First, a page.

Written by Kevin L. Howard   

                Sam woke suddenly with his heart beating fast and a slight outbreak of sweat on his chest.  Quickly, he looked around the room to assure himself that he was separated from the misery of his dream's reality.  The autumn breeze blowing through the open window and the red numbers on his digital clock brought him comfort.  He was okay, he was at home in his bed.  He dropped his head into his hands.


               He shook his head as though to ask himself how long this dream would float along the corridors of his mind.  For the third night in a row, he had been troubled by this same sleepy episode.  But soon his adrenaline level lowered, and he faded back into the world of rest.  He slept well and was not bothered again that night by the unpleasantries of nightmares. 




            The next morning Sam was up at 7:00 a.m. and into his normal routine without much thought about his dream the night before.  It was Saturday, and he was busy with serious study.  He attended a small college in Texas and his homework consumed most of his time.           

            After a bowl of cereal for breakfast, he sat at his desk to resume his assignments. Despite the bad milk taste in his mouth, a smile sprang to life on his face.  It was just after 9:00 a.m. and he felt as though he had already accomplished so much.  The ringing of the phone broke his self-congratulation.  On the other line spoke the pleasant voice of Kathy, one of Sam's college friends.

            Kathy was in her early twenties, as was Sam.  She grew up around Chicago and graduated from high school as an honor-role student.  She had moved to Texas only five weeks prior to the beginning of the fall semester, transferring from a university in Illinois.  She and Sam had met in the student center just a few days after her arrival.  They were not dating each other, but did enjoy each other's company.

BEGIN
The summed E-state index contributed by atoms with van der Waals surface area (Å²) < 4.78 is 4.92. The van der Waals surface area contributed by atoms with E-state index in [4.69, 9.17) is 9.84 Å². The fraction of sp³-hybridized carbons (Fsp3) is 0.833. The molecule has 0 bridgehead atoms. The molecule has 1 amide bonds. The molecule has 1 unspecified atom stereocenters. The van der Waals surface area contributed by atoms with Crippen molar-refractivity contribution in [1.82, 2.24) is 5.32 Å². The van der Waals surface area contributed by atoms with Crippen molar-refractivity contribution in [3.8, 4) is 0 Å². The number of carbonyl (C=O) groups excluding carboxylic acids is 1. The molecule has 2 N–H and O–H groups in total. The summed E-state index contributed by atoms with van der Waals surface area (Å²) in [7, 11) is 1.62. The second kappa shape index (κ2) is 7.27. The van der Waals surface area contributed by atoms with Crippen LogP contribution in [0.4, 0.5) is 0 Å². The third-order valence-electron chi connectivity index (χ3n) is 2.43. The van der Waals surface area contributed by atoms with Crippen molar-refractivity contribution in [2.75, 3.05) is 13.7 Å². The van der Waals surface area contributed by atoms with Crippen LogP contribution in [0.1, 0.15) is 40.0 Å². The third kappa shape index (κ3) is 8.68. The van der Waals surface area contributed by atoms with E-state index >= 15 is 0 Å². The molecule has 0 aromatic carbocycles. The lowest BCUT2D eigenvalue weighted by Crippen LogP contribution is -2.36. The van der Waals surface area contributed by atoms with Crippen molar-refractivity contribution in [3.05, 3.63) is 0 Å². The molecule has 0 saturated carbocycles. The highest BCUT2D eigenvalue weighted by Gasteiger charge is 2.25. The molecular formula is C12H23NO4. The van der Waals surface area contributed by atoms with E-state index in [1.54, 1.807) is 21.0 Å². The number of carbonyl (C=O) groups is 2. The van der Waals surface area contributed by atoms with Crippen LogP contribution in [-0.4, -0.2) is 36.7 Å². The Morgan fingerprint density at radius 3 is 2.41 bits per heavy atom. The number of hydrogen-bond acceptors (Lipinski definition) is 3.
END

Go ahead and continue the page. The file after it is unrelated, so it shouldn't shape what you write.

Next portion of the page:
Kathy asked Sam if he wanted to join her for church tomorrow.  His first thought was to say no, but he hesitated.  She made the most of his hesitation and begged him in a way that only a woman can, kind of manipulative like a puppy wanting food.  Sam was not the church-going type, but he had a crush on Kathy, so he said yes.  She was pleased, sensing that her mission of persuasion had been completed.  The conversation ended with Kathy's promise to pick him up for church.

            Sam didn't know what to think.  Should he be mad at himself for giving in, or happy because he was going to spend tomorrow morning with Kathy?  After all, she was pretty.  He walked over to his dingy tank, bent down to see his gold fish-the lone inhabitor of the small glass fortress.  "Well, Sparky, I've always been a sucker for women.  So I'll try to enjoy myself despite church."




            When Kathy's phone call woke him the next morning, Sam despised the fact that he would not be able to sleep late. 

            After getting ready, Sam was a little nervous waiting for her.  He was nervous about the whole church thing.  He had been raised a nominal Roman Catholic, even though neither he nor his family had gone to Mass in ten years.            

            Kathy showed up a few minutes late, but that was fine with Sam.  Being on time was never one of his strong points either.  After fifteen minutes they pulled into the church parking lot.  Sam's nervousness returned. The small red-brick building had the words "Wakeside Baptist Church" printed in large letters on the front of the structure, although the last "h" in "Church" was hanging upside down and looked as if it might fall at anytime.  People were on the porch, kids running around and several old men smoking. 

            As they walked to the church, Sam stepped in some gum that was freshly cooked by the morning sun.  This wasn't the way he wanted to start his day, with church or with gum.  Sam was shy, and so walking among all the people on the porch was uncomfortable.  Before they passed through the entry, an older gentleman greeted Kathy and asked who her friend was.